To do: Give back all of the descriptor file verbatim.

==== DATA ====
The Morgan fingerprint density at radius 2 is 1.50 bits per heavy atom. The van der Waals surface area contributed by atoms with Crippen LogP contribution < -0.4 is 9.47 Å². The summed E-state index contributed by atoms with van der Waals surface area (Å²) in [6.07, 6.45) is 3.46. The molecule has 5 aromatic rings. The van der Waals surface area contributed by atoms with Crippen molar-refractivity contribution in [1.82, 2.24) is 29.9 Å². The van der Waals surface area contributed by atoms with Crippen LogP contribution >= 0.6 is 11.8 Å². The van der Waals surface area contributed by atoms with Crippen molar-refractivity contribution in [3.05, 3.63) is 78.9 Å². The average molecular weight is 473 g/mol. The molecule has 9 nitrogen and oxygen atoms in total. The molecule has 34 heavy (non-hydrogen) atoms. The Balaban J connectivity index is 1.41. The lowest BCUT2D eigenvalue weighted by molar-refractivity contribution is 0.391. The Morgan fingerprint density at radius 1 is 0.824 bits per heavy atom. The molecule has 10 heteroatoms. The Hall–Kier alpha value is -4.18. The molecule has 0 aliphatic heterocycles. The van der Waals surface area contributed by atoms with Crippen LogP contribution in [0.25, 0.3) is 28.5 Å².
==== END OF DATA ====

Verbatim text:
The Morgan fingerprint density at radius 2 is 1.50 bits per heavy atom. The van der Waals surface area contributed by atoms with Crippen LogP contribution < -0.4 is 9.47 Å². The summed E-state index contributed by atoms with van der Waals surface area (Å²) in [6.07, 6.45) is 3.46. The molecule has 5 aromatic rings. The van der Waals surface area contributed by atoms with Crippen molar-refractivity contribution in [1.82, 2.24) is 29.9 Å². The van der Waals surface area contributed by atoms with Crippen LogP contribution >= 0.6 is 11.8 Å². The van der Waals surface area contributed by atoms with Crippen molar-refractivity contribution in [3.05, 3.63) is 78.9 Å². The average molecular weight is 473 g/mol. The molecule has 9 nitrogen and oxygen atoms in total. The molecule has 34 heavy (non-hydrogen) atoms. The Balaban J connectivity index is 1.41. The lowest BCUT2D eigenvalue weighted by molar-refractivity contribution is 0.391. The Morgan fingerprint density at radius 1 is 0.824 bits per heavy atom. The molecule has 10 heteroatoms. The Hall–Kier alpha value is -4.18. The molecule has 0 aliphatic heterocycles. The van der Waals surface area contributed by atoms with Crippen LogP contribution in [0.25, 0.3) is 28.5 Å².